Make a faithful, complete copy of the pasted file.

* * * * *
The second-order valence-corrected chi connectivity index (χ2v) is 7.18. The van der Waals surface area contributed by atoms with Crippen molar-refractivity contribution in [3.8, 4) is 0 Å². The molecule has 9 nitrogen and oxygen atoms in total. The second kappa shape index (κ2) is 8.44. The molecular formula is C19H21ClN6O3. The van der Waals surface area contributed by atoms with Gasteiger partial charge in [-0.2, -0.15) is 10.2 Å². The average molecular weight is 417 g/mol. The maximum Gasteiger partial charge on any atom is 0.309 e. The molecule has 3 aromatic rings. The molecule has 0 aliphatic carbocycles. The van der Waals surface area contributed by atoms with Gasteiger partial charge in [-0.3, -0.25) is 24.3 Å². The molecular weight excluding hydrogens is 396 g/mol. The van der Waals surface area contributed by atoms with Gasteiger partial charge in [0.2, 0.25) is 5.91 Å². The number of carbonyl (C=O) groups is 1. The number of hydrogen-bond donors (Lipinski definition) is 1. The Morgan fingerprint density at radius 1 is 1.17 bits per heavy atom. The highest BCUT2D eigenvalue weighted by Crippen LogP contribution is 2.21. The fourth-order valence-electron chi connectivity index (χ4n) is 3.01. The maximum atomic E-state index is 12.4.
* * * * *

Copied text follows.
The second-order valence-corrected chi connectivity index (χ2v) is 7.18. The van der Waals surface area contributed by atoms with Crippen molar-refractivity contribution in [3.8, 4) is 0 Å². The molecule has 9 nitrogen and oxygen atoms in total. The second kappa shape index (κ2) is 8.44. The molecular formula is C19H21ClN6O3. The van der Waals surface area contributed by atoms with Gasteiger partial charge in [-0.2, -0.15) is 10.2 Å². The average molecular weight is 417 g/mol. The maximum Gasteiger partial charge on any atom is 0.309 e. The molecule has 3 aromatic rings. The molecule has 0 aliphatic carbocycles. The van der Waals surface area contributed by atoms with Gasteiger partial charge in [-0.3, -0.25) is 24.3 Å². The molecular weight excluding hydrogens is 396 g/mol. The van der Waals surface area contributed by atoms with Gasteiger partial charge in [0.2, 0.25) is 5.91 Å². The number of carbonyl (C=O) groups is 1. The number of hydrogen-bond donors (Lipinski definition) is 1. The Morgan fingerprint density at radius 1 is 1.17 bits per heavy atom. The highest BCUT2D eigenvalue weighted by Crippen LogP contribution is 2.21. The fourth-order valence-electron chi connectivity index (χ4n) is 3.01. The maximum atomic E-state index is 12.4.